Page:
Tatting may be no more than a collection of rings and chains made up of double stitches, but making the work look really uniform requires more than a little finesse.  Krystledawne revisited the ongoing debate as to which method of finishing and closing a ring yields the most pleasing result in this blog post, and asked to see samples tatted by other people, so as to be able to compare results.

Without further ado, the same sequence of rings in the same order:

Posting sampleFrom left to right:

1) shuttle not posted prior to closing

2) shuttle posted prior to closing

3) additional first half stitch, post and close

4) additional first half stitch and close

5) additional second half stitch, post and close

6) additional second half stitch and close

My observations are similar to Krystledawne’s, but my final choice differs.

I continue to use option number 2 because, if done exactly correctly, the ds will not roll inward, and the ring is rounder.  The trick is in controlling the pinch, so that the core thread does not shift when you begin the next element.  I use the working thread exclusively to snug the first ds of the next element.  If that element is a chain, I do not slide the newly made stitches snug against the ring until I have two or three of them.  This usually prevents the roll.  In my sample, there is just a hint of the beginning of an inward roll on the last ds of ring 2.  Long story short, getting this right is endlessly challenging and can alleviate the boredom of a simple sequence of rings and chains.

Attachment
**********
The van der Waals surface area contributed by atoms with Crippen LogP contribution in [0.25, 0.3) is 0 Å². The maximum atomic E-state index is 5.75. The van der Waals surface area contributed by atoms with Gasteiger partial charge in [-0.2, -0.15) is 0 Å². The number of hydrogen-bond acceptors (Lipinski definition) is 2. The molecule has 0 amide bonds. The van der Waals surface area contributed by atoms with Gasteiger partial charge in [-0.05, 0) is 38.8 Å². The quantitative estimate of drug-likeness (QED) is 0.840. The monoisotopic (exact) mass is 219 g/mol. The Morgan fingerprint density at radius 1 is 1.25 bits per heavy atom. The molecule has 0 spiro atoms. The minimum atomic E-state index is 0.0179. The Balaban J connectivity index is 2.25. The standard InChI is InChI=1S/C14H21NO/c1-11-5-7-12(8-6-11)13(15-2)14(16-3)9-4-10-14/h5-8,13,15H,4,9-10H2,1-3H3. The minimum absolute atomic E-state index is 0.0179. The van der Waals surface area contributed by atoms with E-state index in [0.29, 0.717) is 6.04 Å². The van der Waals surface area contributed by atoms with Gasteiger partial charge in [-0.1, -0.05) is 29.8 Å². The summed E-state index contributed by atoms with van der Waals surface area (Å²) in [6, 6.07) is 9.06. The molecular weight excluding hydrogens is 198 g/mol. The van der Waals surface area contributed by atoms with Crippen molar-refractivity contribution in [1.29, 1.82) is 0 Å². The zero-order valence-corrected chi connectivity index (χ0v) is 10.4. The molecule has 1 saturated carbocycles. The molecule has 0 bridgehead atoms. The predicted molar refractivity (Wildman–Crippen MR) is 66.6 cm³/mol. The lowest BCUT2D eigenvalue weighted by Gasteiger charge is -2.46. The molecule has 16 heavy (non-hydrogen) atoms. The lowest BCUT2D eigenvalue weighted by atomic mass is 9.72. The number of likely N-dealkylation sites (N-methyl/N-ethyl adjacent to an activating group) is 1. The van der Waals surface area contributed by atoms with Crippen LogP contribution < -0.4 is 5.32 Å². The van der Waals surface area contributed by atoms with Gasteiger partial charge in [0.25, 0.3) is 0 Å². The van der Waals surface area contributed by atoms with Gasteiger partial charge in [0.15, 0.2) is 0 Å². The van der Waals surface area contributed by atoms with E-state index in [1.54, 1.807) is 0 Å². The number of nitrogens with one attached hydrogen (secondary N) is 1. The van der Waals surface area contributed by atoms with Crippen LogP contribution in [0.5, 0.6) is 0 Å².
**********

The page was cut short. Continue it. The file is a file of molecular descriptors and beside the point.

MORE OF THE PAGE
My second choice would be option number 6.  The extra second half stitch rolls neatly to the back and pretty much disappears.  I use this method when I know that making the element that follows will lead to a fair amount of tugging on the core thread and I want to be sure that the last ds will not roll.  An example would be if I know that I am going to be joining to the base of the ring: the additional thread bulk will pull on the core and cause the last ds to roll inward.  Using option six effectively locks the ring and prevents this from happening.

In the final analysis, the correct choice will be the one that yields the best looking result for the individual tatter’s style and tension.  I look forward to reading what others have concluded in this matter.

Perhaps we need a Star Wars/Star Trek type salutation to use among ourselves; along the lines of: ‘May your rings be round and flat and your shuttles full’ 🙂

9/21/09 ETA:  Since this post was published, it has been brought to my attention that Tatters Across Time, Inc. neither recognizes, nor approves the term “posting” to describe the action of dropping the shuttle through the ring, toward the back of the work, prior to closing.

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